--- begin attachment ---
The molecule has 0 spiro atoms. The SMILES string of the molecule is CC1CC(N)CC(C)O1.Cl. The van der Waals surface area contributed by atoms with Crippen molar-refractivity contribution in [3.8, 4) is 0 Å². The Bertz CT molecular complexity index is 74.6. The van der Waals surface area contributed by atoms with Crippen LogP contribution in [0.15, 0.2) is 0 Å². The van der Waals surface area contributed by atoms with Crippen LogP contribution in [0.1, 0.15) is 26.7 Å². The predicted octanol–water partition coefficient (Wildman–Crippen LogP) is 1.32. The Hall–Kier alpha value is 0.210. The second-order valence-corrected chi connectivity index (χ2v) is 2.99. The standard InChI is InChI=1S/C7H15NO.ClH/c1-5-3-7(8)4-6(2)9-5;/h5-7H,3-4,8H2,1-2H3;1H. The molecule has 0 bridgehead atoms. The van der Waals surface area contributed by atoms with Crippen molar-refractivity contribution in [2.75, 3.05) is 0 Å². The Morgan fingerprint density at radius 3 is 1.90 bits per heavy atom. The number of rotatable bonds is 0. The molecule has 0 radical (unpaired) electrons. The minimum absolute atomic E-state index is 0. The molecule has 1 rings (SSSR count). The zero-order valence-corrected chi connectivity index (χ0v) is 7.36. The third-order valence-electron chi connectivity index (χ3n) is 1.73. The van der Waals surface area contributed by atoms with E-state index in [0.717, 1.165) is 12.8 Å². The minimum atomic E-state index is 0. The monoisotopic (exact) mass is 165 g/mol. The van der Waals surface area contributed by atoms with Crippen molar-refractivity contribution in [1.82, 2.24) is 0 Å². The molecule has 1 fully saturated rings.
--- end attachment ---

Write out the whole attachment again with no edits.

The molecule has 0 spiro atoms. The SMILES string of the molecule is CC1CC(N)CC(C)O1.Cl. The van der Waals surface area contributed by atoms with Crippen molar-refractivity contribution in [3.8, 4) is 0 Å². The Bertz CT molecular complexity index is 74.6. The van der Waals surface area contributed by atoms with Crippen LogP contribution in [0.15, 0.2) is 0 Å². The van der Waals surface area contributed by atoms with Crippen LogP contribution in [0.1, 0.15) is 26.7 Å². The predicted octanol–water partition coefficient (Wildman–Crippen LogP) is 1.32. The Hall–Kier alpha value is 0.210. The second-order valence-corrected chi connectivity index (χ2v) is 2.99. The standard InChI is InChI=1S/C7H15NO.ClH/c1-5-3-7(8)4-6(2)9-5;/h5-7H,3-4,8H2,1-2H3;1H. The molecule has 0 bridgehead atoms. The van der Waals surface area contributed by atoms with Crippen molar-refractivity contribution in [2.75, 3.05) is 0 Å². The Morgan fingerprint density at radius 3 is 1.90 bits per heavy atom. The number of rotatable bonds is 0. The molecule has 0 radical (unpaired) electrons. The minimum absolute atomic E-state index is 0. The molecule has 1 rings (SSSR count). The zero-order valence-corrected chi connectivity index (χ0v) is 7.36. The third-order valence-electron chi connectivity index (χ3n) is 1.73. The van der Waals surface area contributed by atoms with E-state index in [0.717, 1.165) is 12.8 Å². The minimum atomic E-state index is 0. The monoisotopic (exact) mass is 165 g/mol. The van der Waals surface area contributed by atoms with Crippen molar-refractivity contribution in [1.82, 2.24) is 0 Å². The molecule has 1 fully saturated rings.